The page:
The next decade will see the inclusion of cognitive rehabilitation and exercise training in treatment protocols for multiple sclerosis, according to cognitive function researchers, in a study published in Nature Reviews.

In the study, John DeLuca, PhD, and Nancy Chiaravalloti, PhD, of Kessler Foundation, and Brian Sandroff, PhD, of the University of Alabama at Birmingham, evaluated the status of available treatments as well as promising strategies for treating cognitive deficits in multiple sclerosis.

Cognitive dysfunction is a common, disabling symptom of multiple sclerosis. These individuals can have difficulties managing finances, performing household tasks, and functioning in the community and the workplace. Although the impact on daily life may be profound, the diagnosis and management of cognitive dysfunction in this population remains inadequate.

The authors provided detailed analyses of different approaches to treatment, including cognitive rehabilitation, exercise training, and pharmacotherapy, and the important contributions of brain neuroimaging to advances in this field, a media release from Kessler Foundation explains.

Over the past decade, research activity in cognitive rehabilitation has increased in the population with MS. There is greater emphasis on cognitive screening and assessment, and some standardized treatment protocols are available.

“Evidence suggests that cognitive rehabilitation is effective in MS-related cognitive dysfunction, and may confer long-lasting effects,” says DeLuca, senior VP of Research and Training at Kessler Foundation. “Access to cognitive rehabilitation therapy is likely to increase as remote options for delivery become more widely accepted, such as programs for home computers and telerehabilitation services.”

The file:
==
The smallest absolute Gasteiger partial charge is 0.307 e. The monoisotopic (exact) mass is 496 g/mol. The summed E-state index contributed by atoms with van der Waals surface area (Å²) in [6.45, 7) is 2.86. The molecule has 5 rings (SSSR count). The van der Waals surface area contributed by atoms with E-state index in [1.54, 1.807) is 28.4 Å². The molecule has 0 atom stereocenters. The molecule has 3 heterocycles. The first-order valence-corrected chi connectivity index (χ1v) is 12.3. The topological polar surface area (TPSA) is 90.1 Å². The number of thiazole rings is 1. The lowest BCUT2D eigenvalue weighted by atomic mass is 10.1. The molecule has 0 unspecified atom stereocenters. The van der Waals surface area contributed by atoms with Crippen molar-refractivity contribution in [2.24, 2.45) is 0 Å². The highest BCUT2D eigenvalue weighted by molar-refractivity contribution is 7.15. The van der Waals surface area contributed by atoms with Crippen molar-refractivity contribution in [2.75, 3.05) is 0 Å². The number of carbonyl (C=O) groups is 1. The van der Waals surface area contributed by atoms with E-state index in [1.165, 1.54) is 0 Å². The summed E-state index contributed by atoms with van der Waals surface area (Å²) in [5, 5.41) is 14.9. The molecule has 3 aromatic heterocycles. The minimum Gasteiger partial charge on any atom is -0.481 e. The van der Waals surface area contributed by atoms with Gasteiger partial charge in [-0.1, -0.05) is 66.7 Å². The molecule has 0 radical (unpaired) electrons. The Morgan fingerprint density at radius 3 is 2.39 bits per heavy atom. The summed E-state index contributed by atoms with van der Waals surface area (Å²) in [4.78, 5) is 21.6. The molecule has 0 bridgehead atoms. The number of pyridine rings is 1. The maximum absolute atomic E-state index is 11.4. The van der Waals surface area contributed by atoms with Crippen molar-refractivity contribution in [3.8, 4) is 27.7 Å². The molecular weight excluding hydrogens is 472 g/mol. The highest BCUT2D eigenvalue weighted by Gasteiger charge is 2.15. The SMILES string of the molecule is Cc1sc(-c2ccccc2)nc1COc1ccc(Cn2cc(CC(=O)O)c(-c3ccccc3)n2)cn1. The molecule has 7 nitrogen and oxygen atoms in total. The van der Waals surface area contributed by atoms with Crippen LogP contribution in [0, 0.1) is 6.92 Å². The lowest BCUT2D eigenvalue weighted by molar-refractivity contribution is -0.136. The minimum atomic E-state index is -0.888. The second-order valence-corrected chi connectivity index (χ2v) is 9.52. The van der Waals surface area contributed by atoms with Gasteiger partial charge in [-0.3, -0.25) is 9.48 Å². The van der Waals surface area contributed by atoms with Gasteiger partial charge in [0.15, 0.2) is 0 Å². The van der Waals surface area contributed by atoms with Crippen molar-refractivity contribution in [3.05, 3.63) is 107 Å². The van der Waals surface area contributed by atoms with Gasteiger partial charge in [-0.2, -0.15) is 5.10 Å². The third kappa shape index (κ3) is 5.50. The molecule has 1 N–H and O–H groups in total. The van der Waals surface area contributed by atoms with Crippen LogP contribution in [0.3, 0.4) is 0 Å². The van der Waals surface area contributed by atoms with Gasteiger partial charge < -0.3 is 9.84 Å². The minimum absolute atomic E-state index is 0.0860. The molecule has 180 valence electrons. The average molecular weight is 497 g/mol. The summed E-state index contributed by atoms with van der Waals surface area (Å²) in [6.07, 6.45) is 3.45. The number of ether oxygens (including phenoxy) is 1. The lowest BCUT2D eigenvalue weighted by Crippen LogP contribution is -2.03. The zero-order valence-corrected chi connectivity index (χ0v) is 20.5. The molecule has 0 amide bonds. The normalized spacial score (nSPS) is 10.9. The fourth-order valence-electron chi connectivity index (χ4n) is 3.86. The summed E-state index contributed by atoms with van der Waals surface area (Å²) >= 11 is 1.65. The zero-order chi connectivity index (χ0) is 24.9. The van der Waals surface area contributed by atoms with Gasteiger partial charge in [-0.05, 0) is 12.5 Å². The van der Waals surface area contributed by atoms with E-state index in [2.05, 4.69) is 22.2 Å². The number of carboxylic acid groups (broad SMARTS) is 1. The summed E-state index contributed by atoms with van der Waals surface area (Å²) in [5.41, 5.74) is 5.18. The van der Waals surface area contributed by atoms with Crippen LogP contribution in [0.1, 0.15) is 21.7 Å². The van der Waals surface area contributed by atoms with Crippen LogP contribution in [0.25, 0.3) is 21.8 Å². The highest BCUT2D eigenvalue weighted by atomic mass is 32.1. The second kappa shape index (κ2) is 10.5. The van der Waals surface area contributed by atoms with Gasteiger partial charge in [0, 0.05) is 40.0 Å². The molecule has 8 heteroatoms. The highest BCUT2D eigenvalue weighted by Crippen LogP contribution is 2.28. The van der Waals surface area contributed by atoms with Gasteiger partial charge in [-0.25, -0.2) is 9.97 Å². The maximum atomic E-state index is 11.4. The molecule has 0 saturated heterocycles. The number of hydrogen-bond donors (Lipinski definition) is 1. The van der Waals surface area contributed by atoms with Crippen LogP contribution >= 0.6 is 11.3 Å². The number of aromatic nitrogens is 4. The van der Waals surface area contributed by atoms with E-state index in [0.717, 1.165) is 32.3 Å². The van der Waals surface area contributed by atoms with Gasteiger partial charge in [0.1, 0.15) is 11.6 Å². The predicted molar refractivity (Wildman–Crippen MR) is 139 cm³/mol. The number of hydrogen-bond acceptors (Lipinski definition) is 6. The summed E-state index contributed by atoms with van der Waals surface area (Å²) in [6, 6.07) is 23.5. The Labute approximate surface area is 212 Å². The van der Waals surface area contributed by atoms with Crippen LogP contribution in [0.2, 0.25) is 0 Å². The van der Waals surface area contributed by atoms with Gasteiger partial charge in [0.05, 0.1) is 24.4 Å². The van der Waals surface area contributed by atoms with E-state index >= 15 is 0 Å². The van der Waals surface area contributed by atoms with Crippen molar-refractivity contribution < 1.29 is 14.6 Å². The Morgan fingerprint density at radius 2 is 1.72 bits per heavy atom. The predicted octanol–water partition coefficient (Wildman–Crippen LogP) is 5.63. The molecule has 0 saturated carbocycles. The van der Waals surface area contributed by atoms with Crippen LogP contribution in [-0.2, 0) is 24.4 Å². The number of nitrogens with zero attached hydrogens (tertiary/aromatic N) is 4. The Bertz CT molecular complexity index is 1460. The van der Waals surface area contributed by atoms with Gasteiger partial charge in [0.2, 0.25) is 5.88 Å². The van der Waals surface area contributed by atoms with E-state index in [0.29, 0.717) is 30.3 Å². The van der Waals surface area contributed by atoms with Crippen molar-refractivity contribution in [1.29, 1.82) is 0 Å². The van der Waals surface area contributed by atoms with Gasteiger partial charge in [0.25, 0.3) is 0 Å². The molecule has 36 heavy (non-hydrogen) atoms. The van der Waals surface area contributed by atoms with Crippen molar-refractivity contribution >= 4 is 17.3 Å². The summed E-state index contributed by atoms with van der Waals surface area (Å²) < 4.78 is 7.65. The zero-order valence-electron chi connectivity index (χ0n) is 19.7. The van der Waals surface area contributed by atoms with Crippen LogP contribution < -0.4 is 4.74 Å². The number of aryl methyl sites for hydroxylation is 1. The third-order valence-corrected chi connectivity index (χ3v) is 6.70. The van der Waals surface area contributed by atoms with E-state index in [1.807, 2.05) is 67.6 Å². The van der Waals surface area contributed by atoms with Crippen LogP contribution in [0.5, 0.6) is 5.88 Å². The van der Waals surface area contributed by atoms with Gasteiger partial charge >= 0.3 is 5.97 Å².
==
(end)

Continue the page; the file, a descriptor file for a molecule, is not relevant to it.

Exercise training is an active area of MS research that shows promise for enhancing cognitive function and effecting positive change in the everyday lives of people living with MS. With improvements in methodology, this line of research will support consideration of exercise as the standard of care for individuals with MS, the release continues.

“It is critical that larger-scale studies include participants with MS, including progressive MS, and target select cognitive outcomes,” DeLuca notes.

To develop treatment protocols, the timing, dosage and duration of exercise need to be determined.

“As studies continue to evolve, clinical applications of exercise recommendations are likely to be implemented within the next ten years,” he predicts.

Current pharmacotherapeutic approaches were of limited benefit for the cognitive symptoms of MS, the authors suggest. To date, none of the available medications or disease-modifying therapies for MS are indicated for the treatment of cognitive deficits.

DeLuca addresses the fundamental challenge to trials of pharmaceutical agents: “To determine the efficacy of a pharmacologic intervention for cognitive dysfunction, randomized controlled trials need to include cognition among their primary outcomes.”

[Source(s): Kessler Foundation, EurekAlert]